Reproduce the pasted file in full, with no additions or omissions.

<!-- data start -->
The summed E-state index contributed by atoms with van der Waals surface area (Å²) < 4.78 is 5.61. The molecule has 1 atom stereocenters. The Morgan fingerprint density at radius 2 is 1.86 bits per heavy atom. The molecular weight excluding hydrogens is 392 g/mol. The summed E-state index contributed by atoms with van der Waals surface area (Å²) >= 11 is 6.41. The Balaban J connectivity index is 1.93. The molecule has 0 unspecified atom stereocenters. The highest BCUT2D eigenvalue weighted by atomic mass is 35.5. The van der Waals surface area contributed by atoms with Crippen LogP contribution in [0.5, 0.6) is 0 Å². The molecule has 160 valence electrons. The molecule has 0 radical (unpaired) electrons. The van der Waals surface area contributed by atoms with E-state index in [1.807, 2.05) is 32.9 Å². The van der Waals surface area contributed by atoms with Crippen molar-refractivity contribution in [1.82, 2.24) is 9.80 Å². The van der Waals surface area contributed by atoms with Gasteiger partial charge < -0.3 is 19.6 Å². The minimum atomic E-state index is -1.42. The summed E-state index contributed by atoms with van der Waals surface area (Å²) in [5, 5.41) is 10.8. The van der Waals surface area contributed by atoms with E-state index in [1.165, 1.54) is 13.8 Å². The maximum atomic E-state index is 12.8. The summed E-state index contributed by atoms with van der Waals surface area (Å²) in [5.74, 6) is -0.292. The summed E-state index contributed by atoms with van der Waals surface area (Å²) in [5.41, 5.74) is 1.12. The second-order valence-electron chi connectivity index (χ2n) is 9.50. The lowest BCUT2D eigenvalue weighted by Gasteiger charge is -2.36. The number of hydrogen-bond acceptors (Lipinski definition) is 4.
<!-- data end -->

The summed E-state index contributed by atoms with van der Waals surface area (Å²) < 4.78 is 5.61. The molecule has 1 atom stereocenters. The Morgan fingerprint density at radius 2 is 1.86 bits per heavy atom. The molecular weight excluding hydrogens is 392 g/mol. The summed E-state index contributed by atoms with van der Waals surface area (Å²) >= 11 is 6.41. The Balaban J connectivity index is 1.93. The molecule has 0 unspecified atom stereocenters. The highest BCUT2D eigenvalue weighted by atomic mass is 35.5. The van der Waals surface area contributed by atoms with Crippen LogP contribution in [0.5, 0.6) is 0 Å². The molecule has 160 valence electrons. The molecule has 0 radical (unpaired) electrons. The van der Waals surface area contributed by atoms with E-state index in [1.807, 2.05) is 32.9 Å². The van der Waals surface area contributed by atoms with Crippen molar-refractivity contribution in [1.82, 2.24) is 9.80 Å². The van der Waals surface area contributed by atoms with Gasteiger partial charge < -0.3 is 19.6 Å². The minimum atomic E-state index is -1.42. The summed E-state index contributed by atoms with van der Waals surface area (Å²) in [5, 5.41) is 10.8. The van der Waals surface area contributed by atoms with E-state index in [1.165, 1.54) is 13.8 Å². The maximum atomic E-state index is 12.8. The summed E-state index contributed by atoms with van der Waals surface area (Å²) in [5.74, 6) is -0.292. The summed E-state index contributed by atoms with van der Waals surface area (Å²) in [5.41, 5.74) is 1.12. The second-order valence-electron chi connectivity index (χ2n) is 9.50. The lowest BCUT2D eigenvalue weighted by Gasteiger charge is -2.36. The number of hydrogen-bond acceptors (Lipinski definition) is 4.